“Remember the Titans” is set in 1971 and tells the true story of African-American coach Herman Boone (Denzel Washington) and his attempt to integrate the football team of T.C. Williams High School in Alexandria, VA. Together with his white assistant coach Bill Yoast (Will Patton), the men bring together the black and white members of the high school team. But Boone and his team must still face the prejudice of many of the townspeople as well as questionable calls by racist refs.

“On any given Sunday you’re gonna win or you’re gonna lose. The point is – can you win or lose like a man?” is the motto of Miami Sharks coach Tony D’Amato (Al Pacino), a 30-year veteran of the game. Only things aren’t going well for Tony — the Sharks’ hopes for a playoff berth are fading when his top two quarterbacks are injured, the team’s owner (Cameron Diaz) wants him out and already has a replacement (Aaron Eckhart) in the wings.

As the most awarded film on this list (a Golden Globe for Tom Cruise, plus Oscar and SAG Awards to Cuba Gooding, Jr.), you might expect “Jerry Maguire” to rank higher, and it would if it was all about football. (There was that pesky “You had me at hello” romantic subplot that took up a lot of time.) But it earns a place because it remains one of the most insightful films that has ever dealt with how the business of football works, particularly in the area of sports representation of players.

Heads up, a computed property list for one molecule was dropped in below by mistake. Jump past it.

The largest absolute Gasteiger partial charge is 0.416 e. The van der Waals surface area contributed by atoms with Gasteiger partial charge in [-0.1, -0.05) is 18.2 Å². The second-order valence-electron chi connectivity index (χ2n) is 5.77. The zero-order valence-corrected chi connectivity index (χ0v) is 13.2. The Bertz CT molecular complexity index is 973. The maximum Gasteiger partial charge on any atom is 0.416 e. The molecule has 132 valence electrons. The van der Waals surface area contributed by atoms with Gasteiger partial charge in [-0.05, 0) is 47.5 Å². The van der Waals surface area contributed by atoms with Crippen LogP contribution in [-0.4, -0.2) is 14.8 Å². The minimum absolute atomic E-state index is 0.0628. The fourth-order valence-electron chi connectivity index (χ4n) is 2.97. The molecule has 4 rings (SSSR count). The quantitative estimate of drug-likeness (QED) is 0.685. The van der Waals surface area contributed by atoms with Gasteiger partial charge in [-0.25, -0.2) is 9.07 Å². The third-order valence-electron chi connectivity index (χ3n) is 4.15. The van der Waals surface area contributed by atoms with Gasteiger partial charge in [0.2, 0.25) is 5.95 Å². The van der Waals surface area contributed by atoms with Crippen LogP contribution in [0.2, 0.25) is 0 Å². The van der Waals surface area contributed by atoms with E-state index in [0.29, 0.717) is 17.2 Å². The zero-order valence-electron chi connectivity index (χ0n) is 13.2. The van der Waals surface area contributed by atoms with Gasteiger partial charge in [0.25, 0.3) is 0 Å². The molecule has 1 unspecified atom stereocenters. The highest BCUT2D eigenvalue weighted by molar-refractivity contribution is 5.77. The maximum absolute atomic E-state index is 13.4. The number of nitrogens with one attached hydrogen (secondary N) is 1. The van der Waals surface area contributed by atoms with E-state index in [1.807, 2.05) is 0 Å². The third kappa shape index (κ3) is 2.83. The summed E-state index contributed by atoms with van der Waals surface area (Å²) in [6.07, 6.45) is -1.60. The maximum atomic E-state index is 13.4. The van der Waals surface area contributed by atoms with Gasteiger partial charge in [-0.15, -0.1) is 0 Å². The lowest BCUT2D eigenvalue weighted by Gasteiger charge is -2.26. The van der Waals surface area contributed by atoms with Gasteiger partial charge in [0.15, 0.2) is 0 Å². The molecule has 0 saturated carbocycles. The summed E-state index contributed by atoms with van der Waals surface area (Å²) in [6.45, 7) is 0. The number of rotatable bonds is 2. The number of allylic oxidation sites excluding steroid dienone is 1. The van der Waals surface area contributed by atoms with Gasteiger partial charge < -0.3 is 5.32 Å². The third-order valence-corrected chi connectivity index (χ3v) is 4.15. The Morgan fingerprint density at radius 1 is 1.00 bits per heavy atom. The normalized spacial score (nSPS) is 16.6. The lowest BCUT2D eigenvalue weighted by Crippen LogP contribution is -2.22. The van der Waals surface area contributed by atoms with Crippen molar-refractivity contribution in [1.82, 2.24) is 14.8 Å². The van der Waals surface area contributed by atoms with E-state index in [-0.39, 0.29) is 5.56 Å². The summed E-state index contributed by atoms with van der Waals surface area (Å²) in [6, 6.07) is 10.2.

2. RUDY (1993)
This biographical drama is about Daniel “Rudy” Ruettiger (Sean Astin), a high-schooler who dreams of playing football for the Notre Dame Fighting Irish. However, Rudy has neither the grades nor the physical stature to play the game at the Notre Dame level. After three rejections to enter as a student, he is finally admitted, bring him ever closer to his vision of stepping onto the playing field.

Peter Berg‘s film is peerless in its depiction of what football can mean to bring together a community. Based on H.G. Bissinger‘s best-seller, the film follows the 1988 season of the Permian High School Panthers from Odessa, TX and their attempt to go all the way to take the state championship. Led by Coach Gary Gaines (BIlly Bob Thornton), the team was the subject of most conversations in Odessa, whether it’s cheering the players or criticizing the coach.